Making Waves

On Built on Facts, Matt Springer writes that "there's really no such thing as a purely continuous monochromatic light wave" and "any pulse of light that lasts a finite amount of time will actually contain a range of frequencies." Pass this pulse of light through a medium such as glass, which "can have a different refractive index for each frequency," and some very weird things start to happen. On Life at the SETI Institute, Dr. Lori Fenton explains her study of "aeolian geomorphology - how wind shapes a planetary surface." As it does on Earth, weather makes wave patterns in the dunes of Venus, Mars, and Saturn's moon Titan, leaving a record of the meteorological forces at play. On Uncertain Principles, Chad Orzel takes a step back from wave-particle duality. Researchers have observed wave interference in molecules that "contain up to 430 atoms, and are several nanometers across, making them by far the largest objects anybody has ever seen displaying wave behavior." This brings the "quantum-classical boundary" a little closer to the human scale. But for now, we still behave a lot like particles.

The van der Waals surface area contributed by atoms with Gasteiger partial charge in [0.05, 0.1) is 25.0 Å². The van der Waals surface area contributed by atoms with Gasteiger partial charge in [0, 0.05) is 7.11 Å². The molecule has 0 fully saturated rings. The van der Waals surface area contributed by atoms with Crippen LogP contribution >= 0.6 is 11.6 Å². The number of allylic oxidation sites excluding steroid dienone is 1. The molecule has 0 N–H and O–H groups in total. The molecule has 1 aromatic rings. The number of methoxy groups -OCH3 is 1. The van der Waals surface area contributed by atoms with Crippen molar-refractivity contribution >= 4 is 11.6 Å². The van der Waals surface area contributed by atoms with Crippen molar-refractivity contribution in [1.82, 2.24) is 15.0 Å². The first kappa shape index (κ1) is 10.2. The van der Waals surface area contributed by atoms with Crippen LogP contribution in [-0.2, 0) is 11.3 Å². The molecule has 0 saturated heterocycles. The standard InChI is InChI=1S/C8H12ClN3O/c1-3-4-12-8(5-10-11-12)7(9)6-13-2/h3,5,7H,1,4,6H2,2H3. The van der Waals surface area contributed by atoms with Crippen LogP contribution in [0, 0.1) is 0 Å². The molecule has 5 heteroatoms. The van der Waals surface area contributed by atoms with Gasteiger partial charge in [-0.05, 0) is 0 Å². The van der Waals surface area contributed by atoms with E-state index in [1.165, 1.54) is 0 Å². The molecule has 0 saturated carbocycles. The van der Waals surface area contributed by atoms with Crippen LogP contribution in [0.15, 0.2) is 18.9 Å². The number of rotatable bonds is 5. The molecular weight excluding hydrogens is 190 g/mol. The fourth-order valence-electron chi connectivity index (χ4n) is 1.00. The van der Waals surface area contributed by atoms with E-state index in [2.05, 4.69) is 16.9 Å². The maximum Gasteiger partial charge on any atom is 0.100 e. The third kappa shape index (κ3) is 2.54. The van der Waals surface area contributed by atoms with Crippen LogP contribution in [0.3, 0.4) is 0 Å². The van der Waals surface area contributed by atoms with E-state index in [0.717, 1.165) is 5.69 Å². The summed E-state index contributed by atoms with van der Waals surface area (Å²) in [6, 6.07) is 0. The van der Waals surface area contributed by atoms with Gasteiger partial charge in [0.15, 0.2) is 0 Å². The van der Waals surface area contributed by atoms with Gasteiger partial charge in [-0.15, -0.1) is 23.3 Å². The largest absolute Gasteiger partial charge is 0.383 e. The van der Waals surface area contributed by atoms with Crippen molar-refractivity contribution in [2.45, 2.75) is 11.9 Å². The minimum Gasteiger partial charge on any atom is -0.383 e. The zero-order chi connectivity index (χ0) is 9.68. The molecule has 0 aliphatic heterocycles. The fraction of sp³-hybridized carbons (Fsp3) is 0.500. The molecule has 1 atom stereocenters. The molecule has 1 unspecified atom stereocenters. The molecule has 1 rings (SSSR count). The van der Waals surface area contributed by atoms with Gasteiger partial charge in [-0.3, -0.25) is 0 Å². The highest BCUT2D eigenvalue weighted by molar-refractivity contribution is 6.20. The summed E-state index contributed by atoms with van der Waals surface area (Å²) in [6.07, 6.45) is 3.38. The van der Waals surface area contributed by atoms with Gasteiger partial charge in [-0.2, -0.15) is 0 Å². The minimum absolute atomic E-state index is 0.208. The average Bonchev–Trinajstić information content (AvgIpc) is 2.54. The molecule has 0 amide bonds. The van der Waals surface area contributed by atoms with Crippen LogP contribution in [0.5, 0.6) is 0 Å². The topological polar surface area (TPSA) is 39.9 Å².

More like this

Last time we took a pulse of light and shot it through a medium with a frequency-dependent refractive index. The particular form of the refractive index was sort of interesting - for some frequencies, it was less than 1. That implied that the phase velocity of a sine wave would be faster than the…
Last time, we did some slightly boring groundwork. This time, we're going to look at something more interesting: the way a pulse of light propagates in something (like a piece of glass) with a frequency-dependent refractive index. As we discussed, the refractive index is just a way to express the…
It's been a while since I wrote up a ResearchBlogging post, but since a recent paper forced me to update my "What Every Dog Should Know About Quantum Physics" slides with new pictures, I thought I should highlight the work on the blog as well. Not that you could've missed it, if you follow physics…
I've mentioned before that I'm answering the occasional question over at the Physics Stack Exchange site, a crowd-sourced physics Q&A. When I'm particularly pleased with a question and answer, I'll be promoting them over here like, well, now. Yesterday, somebody posted this question: Consider a…

Of course Fourier theory tells us this. A pure spike contains all frequencies and an infinite wave train contains only one.
(actually the two ends of the spectrum are just the manifestation in the time and frequency domains of the same thing.